You Bought It, You Own It
Moving to a new country and culture requires making some adjustments. You’re used to doing things a certain way, and you move to a place like the Philippines and you discover that people here have their own ways of doing things, and they’re different.
One of the differences has to do with shopping. On the surface, it doesn’t seem all that different from America. There are malls, they have stores, they sell stuff. But one thing they don’t usually do is let you return things. In the U.S., most large retailers will give refunds on just about anything, no questions asked. You buy a coffee maker at Walmart or an electric drill at Home Depot, you can bring it back for a refund, even if it works perfectly.
Not here. Different system. On most items purchased at the larger stores, the usual warranty period is one week, and you’ll have to convince a manager that the item was actually defective. Smaller stores, once you walk out of the store, whatever may be wrong with the item is your problem.
In pretty much all stores, with anything electrical, it’s customary for the store clerk to take the item out of the box, plug it in, and show you that it’s working. That makes it hard for anyone to claim that an item was defective at the time of purchase.
It isn’t too hard to see why things work this way. Customers want low prices. In this part of the world, bargain-priced goods probably started life in a Chinese factory somewhere and passed through several hands before arriving on a store shelf. Walmart may manage its supply chain tightly enough to be able to make manufacturers take back returned goods, but with a lot of the items sold here, it would probably be impossible even to figure out who the manufacturer was.
You want those low prices, you take your chances. It usually isn’t a huge problem. I’ve bought plenty of inexpensive electrical things here, many of them costing considerably less than what Walmart charges for comparable items. The only one that has quit working so far is a computer mouse, and it was a well-known international brand.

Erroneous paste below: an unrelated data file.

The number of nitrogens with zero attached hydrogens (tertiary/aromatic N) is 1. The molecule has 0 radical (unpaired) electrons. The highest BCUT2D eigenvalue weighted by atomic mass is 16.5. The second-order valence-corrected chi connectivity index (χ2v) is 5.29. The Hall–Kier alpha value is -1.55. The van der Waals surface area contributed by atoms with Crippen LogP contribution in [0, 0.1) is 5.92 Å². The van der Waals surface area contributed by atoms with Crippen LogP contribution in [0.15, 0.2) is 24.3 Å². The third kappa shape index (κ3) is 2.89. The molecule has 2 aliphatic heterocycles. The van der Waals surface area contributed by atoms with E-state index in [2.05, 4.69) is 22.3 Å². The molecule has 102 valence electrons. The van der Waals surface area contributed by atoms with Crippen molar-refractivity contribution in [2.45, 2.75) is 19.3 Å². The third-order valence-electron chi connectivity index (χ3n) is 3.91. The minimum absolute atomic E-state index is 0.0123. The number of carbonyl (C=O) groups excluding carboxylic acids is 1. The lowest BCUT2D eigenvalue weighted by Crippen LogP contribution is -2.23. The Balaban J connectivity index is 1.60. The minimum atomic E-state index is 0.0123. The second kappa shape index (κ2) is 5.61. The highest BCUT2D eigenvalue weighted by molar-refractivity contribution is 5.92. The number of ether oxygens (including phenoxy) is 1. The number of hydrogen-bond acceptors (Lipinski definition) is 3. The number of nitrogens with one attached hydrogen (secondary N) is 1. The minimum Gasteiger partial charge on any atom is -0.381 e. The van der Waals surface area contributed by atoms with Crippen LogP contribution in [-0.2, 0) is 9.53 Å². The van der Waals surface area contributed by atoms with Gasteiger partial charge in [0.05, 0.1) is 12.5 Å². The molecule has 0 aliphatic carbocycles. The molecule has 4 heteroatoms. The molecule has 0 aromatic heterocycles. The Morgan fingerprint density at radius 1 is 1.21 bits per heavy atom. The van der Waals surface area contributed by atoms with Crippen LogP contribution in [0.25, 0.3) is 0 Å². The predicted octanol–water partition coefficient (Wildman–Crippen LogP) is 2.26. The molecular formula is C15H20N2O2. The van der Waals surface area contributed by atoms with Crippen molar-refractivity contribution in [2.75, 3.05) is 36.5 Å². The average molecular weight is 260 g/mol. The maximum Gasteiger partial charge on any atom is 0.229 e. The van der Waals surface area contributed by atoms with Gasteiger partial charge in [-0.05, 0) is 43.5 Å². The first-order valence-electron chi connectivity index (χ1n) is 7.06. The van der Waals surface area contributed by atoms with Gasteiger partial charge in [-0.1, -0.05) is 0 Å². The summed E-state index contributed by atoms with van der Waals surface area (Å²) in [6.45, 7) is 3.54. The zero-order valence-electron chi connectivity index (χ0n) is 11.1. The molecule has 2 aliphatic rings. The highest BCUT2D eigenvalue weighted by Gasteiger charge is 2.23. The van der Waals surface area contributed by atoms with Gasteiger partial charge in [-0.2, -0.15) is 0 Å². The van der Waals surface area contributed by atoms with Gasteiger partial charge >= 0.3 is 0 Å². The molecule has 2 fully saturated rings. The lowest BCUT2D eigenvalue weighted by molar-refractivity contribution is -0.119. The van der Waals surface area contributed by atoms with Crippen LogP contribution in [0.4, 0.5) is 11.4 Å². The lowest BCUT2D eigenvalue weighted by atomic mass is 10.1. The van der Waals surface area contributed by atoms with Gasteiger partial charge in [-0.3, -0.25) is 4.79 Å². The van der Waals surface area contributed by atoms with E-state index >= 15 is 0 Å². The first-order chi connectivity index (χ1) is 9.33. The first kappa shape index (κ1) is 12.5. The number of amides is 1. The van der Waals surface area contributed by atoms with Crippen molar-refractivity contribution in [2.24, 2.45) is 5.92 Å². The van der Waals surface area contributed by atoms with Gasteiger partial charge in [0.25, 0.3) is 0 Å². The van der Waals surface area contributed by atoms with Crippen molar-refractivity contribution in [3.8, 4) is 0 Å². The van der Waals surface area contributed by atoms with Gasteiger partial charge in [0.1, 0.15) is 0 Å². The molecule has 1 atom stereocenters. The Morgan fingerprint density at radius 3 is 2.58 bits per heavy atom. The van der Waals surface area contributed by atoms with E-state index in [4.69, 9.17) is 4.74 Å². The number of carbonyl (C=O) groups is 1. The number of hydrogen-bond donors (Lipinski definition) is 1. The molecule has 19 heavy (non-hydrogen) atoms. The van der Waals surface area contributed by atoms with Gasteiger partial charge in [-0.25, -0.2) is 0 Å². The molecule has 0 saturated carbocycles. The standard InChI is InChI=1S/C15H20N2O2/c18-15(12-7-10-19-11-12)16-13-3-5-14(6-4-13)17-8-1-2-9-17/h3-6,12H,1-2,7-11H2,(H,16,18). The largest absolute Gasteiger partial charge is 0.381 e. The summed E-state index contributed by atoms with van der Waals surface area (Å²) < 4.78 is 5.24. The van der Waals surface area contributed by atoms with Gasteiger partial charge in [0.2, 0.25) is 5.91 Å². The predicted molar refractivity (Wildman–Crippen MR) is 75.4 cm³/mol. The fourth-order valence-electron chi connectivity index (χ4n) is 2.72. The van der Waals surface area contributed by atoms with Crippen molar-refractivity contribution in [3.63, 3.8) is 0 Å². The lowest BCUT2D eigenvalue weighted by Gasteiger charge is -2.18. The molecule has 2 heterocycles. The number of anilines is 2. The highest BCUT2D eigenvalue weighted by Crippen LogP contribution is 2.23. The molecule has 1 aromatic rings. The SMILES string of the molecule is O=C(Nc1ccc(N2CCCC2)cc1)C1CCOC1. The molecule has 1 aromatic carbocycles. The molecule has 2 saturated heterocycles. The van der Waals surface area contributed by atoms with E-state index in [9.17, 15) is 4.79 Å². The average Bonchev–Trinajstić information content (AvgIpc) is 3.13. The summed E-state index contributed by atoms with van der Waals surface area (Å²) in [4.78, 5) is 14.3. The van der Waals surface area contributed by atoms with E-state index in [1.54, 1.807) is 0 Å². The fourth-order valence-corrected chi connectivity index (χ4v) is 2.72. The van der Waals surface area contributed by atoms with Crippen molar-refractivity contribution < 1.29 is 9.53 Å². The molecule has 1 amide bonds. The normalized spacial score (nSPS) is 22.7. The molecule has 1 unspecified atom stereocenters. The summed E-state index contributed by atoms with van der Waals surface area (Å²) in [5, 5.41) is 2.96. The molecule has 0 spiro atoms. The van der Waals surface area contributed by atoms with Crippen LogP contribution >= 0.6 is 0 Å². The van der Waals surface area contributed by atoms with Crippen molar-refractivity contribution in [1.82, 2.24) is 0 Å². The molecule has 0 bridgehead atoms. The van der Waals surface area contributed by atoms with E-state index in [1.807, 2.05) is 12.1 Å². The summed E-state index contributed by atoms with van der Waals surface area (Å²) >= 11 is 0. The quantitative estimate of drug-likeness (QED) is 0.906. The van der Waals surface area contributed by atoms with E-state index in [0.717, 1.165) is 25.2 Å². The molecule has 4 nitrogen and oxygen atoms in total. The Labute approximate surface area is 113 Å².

But you do eventually learn to check things before you buy them.
Case in point: I was looking for a USB hub for my computer, and I needed one with a long wire since I was trying to position the Globe Tattoo internet dongle at the one spot in our house where there’s a good signal.
I went to the mall and shopped around, and the best I could find was one with a 1.5 meter wire (see the picture). It was late, the store was about to close, the USB hub was in one of those sealed plastic packages that require a cutting torch to open, so I didn’t bother to open it.
No big deal, it was only a few hundred pesos, and I’ll use it for something else. But it illustrates the point: here, it’s customary to check what you’re buying before you leave the store, and make sure you’re getting what you think you’re getting.
All this may seem a bit backward and inconvenient at first, but I’ve decided that the system here is actually preferable.
Here’s why: under the American system, you’re essentially getting an insurance policy, in the form of a right to return things for any reason or no reason. That insurance isn’t free – it costs the stores money, and they add those costs to the prices. You’re in effect paying, in the form of higher prices, for all the people who buy clothes that they wear for a weekend and then return, the shoplifters who steal expensive items and then return them for cash, the people who decide after a week or so that they can’t really afford the item or they can get it cheaper somewhere else. And you get to pay for that insurance whether you want it or not.
Under the Filipino system, in general, you insure yourself. Consequently, most people are more careful to be sure of what they’re getting, and to take care of things once they’ve bought them. But as a result, you get lower prices than you would get if stores had to subsidize American-style return behavior.
So as usual with these cultural things, the Filipino system isn’t inferior. It’s just different.